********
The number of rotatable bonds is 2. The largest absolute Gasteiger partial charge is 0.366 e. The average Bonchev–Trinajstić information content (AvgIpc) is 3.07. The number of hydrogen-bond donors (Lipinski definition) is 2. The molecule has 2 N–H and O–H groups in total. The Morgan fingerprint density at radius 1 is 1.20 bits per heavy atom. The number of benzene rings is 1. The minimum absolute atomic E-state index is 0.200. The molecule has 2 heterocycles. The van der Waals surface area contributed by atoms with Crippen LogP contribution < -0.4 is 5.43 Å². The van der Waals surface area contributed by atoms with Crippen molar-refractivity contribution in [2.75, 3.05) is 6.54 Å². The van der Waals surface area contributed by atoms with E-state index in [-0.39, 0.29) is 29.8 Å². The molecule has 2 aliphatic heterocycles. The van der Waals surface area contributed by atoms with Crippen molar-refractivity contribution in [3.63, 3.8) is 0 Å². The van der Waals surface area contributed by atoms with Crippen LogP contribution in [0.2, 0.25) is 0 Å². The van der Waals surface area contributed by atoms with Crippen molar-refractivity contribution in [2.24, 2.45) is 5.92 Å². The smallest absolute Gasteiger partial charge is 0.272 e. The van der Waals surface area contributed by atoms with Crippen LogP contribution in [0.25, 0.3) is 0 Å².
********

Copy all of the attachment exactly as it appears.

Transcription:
The number of rotatable bonds is 2. The largest absolute Gasteiger partial charge is 0.366 e. The average Bonchev–Trinajstić information content (AvgIpc) is 3.07. The number of hydrogen-bond donors (Lipinski definition) is 2. The molecule has 2 N–H and O–H groups in total. The Morgan fingerprint density at radius 1 is 1.20 bits per heavy atom. The number of benzene rings is 1. The minimum absolute atomic E-state index is 0.200. The molecule has 2 heterocycles. The van der Waals surface area contributed by atoms with Crippen LogP contribution < -0.4 is 5.43 Å². The van der Waals surface area contributed by atoms with Crippen molar-refractivity contribution in [2.75, 3.05) is 6.54 Å². The van der Waals surface area contributed by atoms with E-state index in [-0.39, 0.29) is 29.8 Å². The molecule has 2 aliphatic heterocycles. The van der Waals surface area contributed by atoms with Crippen molar-refractivity contribution in [3.63, 3.8) is 0 Å². The van der Waals surface area contributed by atoms with Crippen LogP contribution in [0.2, 0.25) is 0 Å². The van der Waals surface area contributed by atoms with Crippen molar-refractivity contribution in [2.24, 2.45) is 5.92 Å². The smallest absolute Gasteiger partial charge is 0.272 e. The van der Waals surface area contributed by atoms with Crippen LogP contribution in [0.25, 0.3) is 0 Å².